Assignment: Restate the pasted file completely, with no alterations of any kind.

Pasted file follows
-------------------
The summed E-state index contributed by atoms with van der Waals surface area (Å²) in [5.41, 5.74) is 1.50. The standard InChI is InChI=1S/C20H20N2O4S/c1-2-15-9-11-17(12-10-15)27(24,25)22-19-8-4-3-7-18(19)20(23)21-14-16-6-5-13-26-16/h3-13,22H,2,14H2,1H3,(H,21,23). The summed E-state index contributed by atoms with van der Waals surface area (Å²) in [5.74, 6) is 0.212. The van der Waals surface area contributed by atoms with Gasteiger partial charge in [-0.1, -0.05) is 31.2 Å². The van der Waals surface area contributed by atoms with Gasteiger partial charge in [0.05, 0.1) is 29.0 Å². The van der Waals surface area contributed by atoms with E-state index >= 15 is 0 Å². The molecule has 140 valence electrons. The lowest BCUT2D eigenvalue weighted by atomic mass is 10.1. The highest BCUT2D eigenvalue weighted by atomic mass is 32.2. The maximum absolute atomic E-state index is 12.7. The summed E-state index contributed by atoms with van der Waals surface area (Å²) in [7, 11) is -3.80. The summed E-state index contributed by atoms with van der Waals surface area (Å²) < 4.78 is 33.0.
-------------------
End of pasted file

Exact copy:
The summed E-state index contributed by atoms with van der Waals surface area (Å²) in [5.41, 5.74) is 1.50. The standard InChI is InChI=1S/C20H20N2O4S/c1-2-15-9-11-17(12-10-15)27(24,25)22-19-8-4-3-7-18(19)20(23)21-14-16-6-5-13-26-16/h3-13,22H,2,14H2,1H3,(H,21,23). The summed E-state index contributed by atoms with van der Waals surface area (Å²) in [5.74, 6) is 0.212. The van der Waals surface area contributed by atoms with Gasteiger partial charge in [-0.1, -0.05) is 31.2 Å². The van der Waals surface area contributed by atoms with Gasteiger partial charge in [0.05, 0.1) is 29.0 Å². The van der Waals surface area contributed by atoms with E-state index >= 15 is 0 Å². The molecule has 140 valence electrons. The lowest BCUT2D eigenvalue weighted by atomic mass is 10.1. The highest BCUT2D eigenvalue weighted by atomic mass is 32.2. The maximum absolute atomic E-state index is 12.7. The summed E-state index contributed by atoms with van der Waals surface area (Å²) in [7, 11) is -3.80. The summed E-state index contributed by atoms with van der Waals surface area (Å²) < 4.78 is 33.0.